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  1. IMPALA
  2. IMPALA-3885

Parquet files with multiple blocks cause remote reads

    Details

    • Type: Bug
    • Status: Resolved
    • Priority: Critical
    • Resolution: Information Provided
    • Affects Version/s: Impala 2.7.0
    • Fix Version/s: None
    • Component/s: Backend
    • Labels:
      None

      Description

      For parquet files with multiple blocks we schedule the scan ranges across all replicas of the blocks, aiming for local execution on impalads, which are running on the datanodes where the blocks are located. However there seems to be a high number of remote reads in these scenarios.

      The scheduler makes local assignments:

      I0613 16:43:01.741288 36424 simple-scheduler.cc:605] Total remote scan volume = 0
      I0613 16:43:01.741441 36424 simple-scheduler.cc:607] Total local scan volume = 1426.95 GB
      I0613 16:43:01.741576 36424 simple-scheduler.cc:609] Total cached scan volume = 0
      

      However the profile shows remote scans:

               - RemoteScanRanges: 283 (283)
               - RowsRead: 139.36M (139355074)
               - RowsReturned: 239 (239)
               - RowsReturnedRate: 127.00 /sec
               - ScanRangesComplete: 304 (304)
      

      Somehow Impala seems to read data from the wrong datanodes, possibly reading everything from the one where it read the footer from.

      Sailesh Mukil - We briefly talked about this before in person. Do you have time to look at this? If not feel free to re-assign it to me.

        Issue Links

          Activity

          Hide
          dhecht Dan Hecht added a comment -

          Are these the footer ranges (which we expect to be mostly remote)?

          Show
          dhecht Dan Hecht added a comment - Are these the footer ranges (which we expect to be mostly remote)?
          Hide
          lv Lars Volker added a comment -

          My suspicion is that we open the file once to read the footer, which makes a HDFS connection to the (probably remote) backend with the footer block. My suspicion was that subsequent reads pick the wrong replica host to read from, somehow going through the footer replica. However after thinking about it for some more this doesn't seem to make sense at all.

          Show
          lv Lars Volker added a comment - My suspicion is that we open the file once to read the footer, which makes a HDFS connection to the (probably remote) backend with the footer block. My suspicion was that subsequent reads pick the wrong replica host to read from, somehow going through the footer replica. However after thinking about it for some more this doesn't seem to make sense at all.
          Hide
          sailesh Sailesh Mukil added a comment -

          (Copying my response from mail thread)

          How a Parquet scanner works now is like so:

          • Frontend finds all blocks for all files associated to table and creates splits. These splits are usually 1:1 with blocks, i.e. a split is a block. (A split is a logical block, and in some very extreme special cases a split and a block may not be 1:1)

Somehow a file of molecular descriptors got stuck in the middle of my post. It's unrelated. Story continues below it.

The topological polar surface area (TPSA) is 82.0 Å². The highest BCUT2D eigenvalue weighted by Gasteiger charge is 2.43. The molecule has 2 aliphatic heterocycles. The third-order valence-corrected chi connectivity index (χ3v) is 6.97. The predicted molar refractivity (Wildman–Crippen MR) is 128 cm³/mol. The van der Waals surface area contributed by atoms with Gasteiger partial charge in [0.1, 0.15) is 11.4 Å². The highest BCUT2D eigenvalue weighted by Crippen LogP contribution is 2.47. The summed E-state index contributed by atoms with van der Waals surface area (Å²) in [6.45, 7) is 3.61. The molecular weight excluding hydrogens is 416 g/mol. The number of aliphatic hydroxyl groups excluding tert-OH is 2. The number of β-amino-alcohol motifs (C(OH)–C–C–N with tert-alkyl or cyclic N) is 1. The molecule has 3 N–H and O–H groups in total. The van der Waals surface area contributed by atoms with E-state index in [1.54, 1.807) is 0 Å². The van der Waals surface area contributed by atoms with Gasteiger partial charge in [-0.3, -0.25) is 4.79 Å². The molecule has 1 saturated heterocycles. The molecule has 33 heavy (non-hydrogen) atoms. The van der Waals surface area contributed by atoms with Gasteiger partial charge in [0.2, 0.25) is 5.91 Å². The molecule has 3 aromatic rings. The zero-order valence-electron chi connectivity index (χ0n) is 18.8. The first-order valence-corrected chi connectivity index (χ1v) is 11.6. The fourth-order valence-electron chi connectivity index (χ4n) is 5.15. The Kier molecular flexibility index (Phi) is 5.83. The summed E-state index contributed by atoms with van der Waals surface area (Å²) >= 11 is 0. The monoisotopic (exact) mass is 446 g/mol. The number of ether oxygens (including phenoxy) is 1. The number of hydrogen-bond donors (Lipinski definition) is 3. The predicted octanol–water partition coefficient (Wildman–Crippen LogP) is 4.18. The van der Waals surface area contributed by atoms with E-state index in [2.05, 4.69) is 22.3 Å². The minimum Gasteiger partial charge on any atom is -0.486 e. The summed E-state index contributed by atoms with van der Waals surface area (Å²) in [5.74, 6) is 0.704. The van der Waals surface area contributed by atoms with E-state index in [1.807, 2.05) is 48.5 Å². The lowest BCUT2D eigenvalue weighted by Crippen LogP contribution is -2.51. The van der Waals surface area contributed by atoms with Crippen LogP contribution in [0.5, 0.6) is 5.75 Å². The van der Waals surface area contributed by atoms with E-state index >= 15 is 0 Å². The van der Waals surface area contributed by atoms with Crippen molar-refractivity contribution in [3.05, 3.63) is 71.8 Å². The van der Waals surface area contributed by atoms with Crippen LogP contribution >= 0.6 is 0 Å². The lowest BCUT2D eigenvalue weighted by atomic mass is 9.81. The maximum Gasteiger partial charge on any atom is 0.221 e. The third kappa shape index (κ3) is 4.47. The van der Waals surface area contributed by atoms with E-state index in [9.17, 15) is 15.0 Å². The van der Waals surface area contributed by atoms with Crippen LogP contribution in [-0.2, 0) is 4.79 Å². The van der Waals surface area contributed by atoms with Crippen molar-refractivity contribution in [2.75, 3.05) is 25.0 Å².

• The scheduler then looks at the splits and schedules them on different hosts with locality as one of the main factors. This means that usually a host would be assigned a block that is local to it.
          • The parquet scanner on each backend receives the list of files and their corresponding splits, and the IssueInitialRanges() function of the scanner issues a scan range to the footer for every split. This means that every split will read the footer once, be it remote or local. This is because every split needs to know the metadata before starting to scan the actual data (There are ways to do it by making each backend read the footer only once, but this was a design decision taken over a year ago where they preferred not to maintain global state of the footer across splits. Compute vs complexity of scanner. They chose compute)
          • Once this scan range is issued per split to the footer, the ProcessSplit() function reads the footer and then decides which row groups to read. It does this by seeing if a row group(s) mid-point falls within its assigned split. If there are row groups whose mid-point fall within its split, it goes ahead and scans, else it returns without doing any work.
            Note: Why mid point? Because if a row group's mid point falls in node's split and ~49% of it crosses a block boundary and is in a remote block, that node is guaranteed that at least half the block is local to it.

          Now, the cases where I see remote reads happening are in the cases where the row groups do not fall within their assigned splits. For example:

          • The entire parquet file has only one row group, but has >1 block: This means that if there are 10 blocks (assume all blocks are on different nodes), there will be 10 splits but only one row group spanning all these splits. So only the node that has been assigned the fifth split will do any scanning (because the mid point of the one row group would most likely fall within the fifth split). So that node will scan some data locally and scan the rest of the data remotely, and all other scanners will return without doing any work.

          So basically if the file isn't written properly, we will have a lot of remote reads for Parquet files.

          Show